Why do people attempt suicide in public places? Woman loses life to suicide in Auburn Hills parking lot
|The Oakland Press/TIM THOMPSON|
This is what happened yesterday when employees arrived to work at Industrial Experimental Technologies in Auburn Hills. They found a 48-year-old Oakland County woman face down with what appeared to be self-inflicted lacerations on the inside of her arms, reports John Turk of The Oakland Press.
The employees were obviously shaken, and this will surely be an image that will stick in their minds forever — and probably replayed itself over and over as they tried to fall asleep last night. This event could possibly affect their state of mental health as well. A vicious circle.
This is something I don't think a person could ever really get over. I know, for me personally, I would never get over it.
One of the most public suicides within the last 50 years was that of Christine Chubbuck, a news anchor in Florida. She went through the newscast, covering three national news stories and a local restaurant shooting from the previous day. She ended by saying, "In keeping with Channel 40's policy of bringing you the latest in 'blood and guts' and in living color, you are going to see another first — attempted suicide." She then drew a gun, shot herself behind the ear, slumped forward and was pronounced dead 14 hours later.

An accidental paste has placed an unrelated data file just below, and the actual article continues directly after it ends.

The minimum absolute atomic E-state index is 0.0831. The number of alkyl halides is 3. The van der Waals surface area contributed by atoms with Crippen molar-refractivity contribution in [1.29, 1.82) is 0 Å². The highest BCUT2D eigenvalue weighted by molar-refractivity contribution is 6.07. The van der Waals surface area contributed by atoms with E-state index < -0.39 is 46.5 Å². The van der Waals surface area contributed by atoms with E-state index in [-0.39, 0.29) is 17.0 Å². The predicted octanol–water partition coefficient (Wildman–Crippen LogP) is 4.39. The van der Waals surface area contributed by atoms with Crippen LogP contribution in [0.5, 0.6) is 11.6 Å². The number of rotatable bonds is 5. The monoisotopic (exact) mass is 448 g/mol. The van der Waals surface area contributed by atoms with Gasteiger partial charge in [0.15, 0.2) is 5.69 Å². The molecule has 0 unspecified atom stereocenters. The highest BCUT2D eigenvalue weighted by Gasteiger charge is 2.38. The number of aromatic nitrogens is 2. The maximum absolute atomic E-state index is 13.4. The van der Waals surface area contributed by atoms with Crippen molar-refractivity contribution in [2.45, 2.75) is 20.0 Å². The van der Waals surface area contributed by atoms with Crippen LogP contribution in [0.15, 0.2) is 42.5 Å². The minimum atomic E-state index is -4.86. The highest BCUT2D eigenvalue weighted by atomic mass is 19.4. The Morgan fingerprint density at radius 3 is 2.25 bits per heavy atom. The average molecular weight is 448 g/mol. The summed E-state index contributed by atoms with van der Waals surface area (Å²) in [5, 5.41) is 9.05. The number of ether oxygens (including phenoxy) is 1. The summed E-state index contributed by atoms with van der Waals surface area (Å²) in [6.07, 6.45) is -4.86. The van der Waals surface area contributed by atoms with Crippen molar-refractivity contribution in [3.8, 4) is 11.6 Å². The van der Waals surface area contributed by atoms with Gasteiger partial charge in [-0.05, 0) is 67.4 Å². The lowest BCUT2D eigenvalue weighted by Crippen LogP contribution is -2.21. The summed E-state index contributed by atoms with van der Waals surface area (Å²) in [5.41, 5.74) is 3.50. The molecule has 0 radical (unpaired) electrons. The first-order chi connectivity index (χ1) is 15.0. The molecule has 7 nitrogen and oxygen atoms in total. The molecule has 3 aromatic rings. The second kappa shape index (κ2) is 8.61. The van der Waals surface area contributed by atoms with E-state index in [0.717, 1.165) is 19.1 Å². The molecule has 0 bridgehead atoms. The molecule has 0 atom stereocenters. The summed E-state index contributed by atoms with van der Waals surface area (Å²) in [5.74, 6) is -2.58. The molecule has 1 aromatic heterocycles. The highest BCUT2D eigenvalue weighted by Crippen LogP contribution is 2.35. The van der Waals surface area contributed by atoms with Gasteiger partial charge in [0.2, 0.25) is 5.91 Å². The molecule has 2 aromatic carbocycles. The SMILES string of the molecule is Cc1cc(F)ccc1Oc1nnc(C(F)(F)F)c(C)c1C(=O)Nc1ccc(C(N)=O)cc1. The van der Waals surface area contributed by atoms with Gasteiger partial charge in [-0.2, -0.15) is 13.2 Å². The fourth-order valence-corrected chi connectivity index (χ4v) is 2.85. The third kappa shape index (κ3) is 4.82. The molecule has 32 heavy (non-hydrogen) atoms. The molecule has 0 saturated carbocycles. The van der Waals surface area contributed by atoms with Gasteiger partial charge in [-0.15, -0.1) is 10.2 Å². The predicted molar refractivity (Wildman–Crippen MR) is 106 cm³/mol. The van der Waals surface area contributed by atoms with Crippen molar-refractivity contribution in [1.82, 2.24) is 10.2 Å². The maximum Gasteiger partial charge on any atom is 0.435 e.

I don't know about you, but this is not something I would want to be remembered for. I would not want this to be the last image people had of me. And I would especially not want the image of my dead body to be what people — strangers even — replayed in their heads day after day and, likely, remembered for the rest of their lives.
Forevermore, people will not remember you for your accomplishments, but for this.
When Google searching "Christine Chubbuck," every search talks about her "live on-air suicide." No, she is not remembered for the things she did in her life or for the stories she covered. Instead she is remembered for the gruesome way in which she died.
Authorities have been looking into how to prevent public deaths, specifically the most common public suicide of jumping from a bridge, with preventive measures such as concrete barriers, suicide hot line phones or safety nets hanging from bridges.
Kevin Hines, who survived a leap from the Golden Gate Bridge in 2000, told The Associated Press, "I would never have jumped off that bridge" if there had been obstructions in the way."
Most importantly, if someone posts on social media about suicide or if you see someone in a public place about to commit suicide, take it seriously and call 9-1-1 immediately.